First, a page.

7.2 Determination of wetness duration for regional plant disease management using a geographic information system

Thursday, 23 June 2005: 8:15 AM
North & Center Ballroom (Hilton DeSoto)
Jeff Andresen, Michigan State University, East Lansing, MI; and T. M. Aichele and A. M. Pollyea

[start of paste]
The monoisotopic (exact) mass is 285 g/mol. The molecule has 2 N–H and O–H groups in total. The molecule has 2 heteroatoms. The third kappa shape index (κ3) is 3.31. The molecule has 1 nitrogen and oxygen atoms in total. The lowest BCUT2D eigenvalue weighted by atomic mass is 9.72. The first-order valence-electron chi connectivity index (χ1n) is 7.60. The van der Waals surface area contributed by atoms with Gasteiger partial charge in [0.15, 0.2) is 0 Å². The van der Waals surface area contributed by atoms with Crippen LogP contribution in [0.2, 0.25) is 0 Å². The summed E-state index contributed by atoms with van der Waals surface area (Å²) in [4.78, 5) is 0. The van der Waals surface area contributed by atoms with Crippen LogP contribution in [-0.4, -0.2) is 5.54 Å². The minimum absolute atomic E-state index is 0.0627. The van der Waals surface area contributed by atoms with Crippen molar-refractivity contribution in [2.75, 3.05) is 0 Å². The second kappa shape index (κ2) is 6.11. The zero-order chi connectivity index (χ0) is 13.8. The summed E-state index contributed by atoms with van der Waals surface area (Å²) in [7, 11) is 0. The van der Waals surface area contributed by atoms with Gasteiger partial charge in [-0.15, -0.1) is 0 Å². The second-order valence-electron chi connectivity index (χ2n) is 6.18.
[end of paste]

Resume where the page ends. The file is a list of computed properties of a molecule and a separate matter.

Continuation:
Many fungal plant diseases tend to be associated with the length of wetness duration on foliar surfaces. A Geographic Information System-based model simulation which incorporates 4km resolution weather radar (NEXRAD)-derived precipitation estimates and a variety of other weather and climate data into a plant canopy energy balance-based scheme to estimate wetness duration periods on the 4 km spatial scale over regional areas has been developed and initially tested with promising results. Validation of the simulated leaf wetness duration was carried out at several wheat field sites in Lower Michigan during the 2002, 2003, and 2004 growing seasons. Overall, the system correctly identified wetness conditions from 80-85% of the time during the test periods. While the results suggest satisfactory performance with wetting events associated with precipitation, the simulation also tended to underestimate wetness duration associated with the formation of dew, especially at the onset of the event. This method of monitoring wetness duration over large areas should ultimately enhance the ability of growers to make decisions critical to plant disease management.
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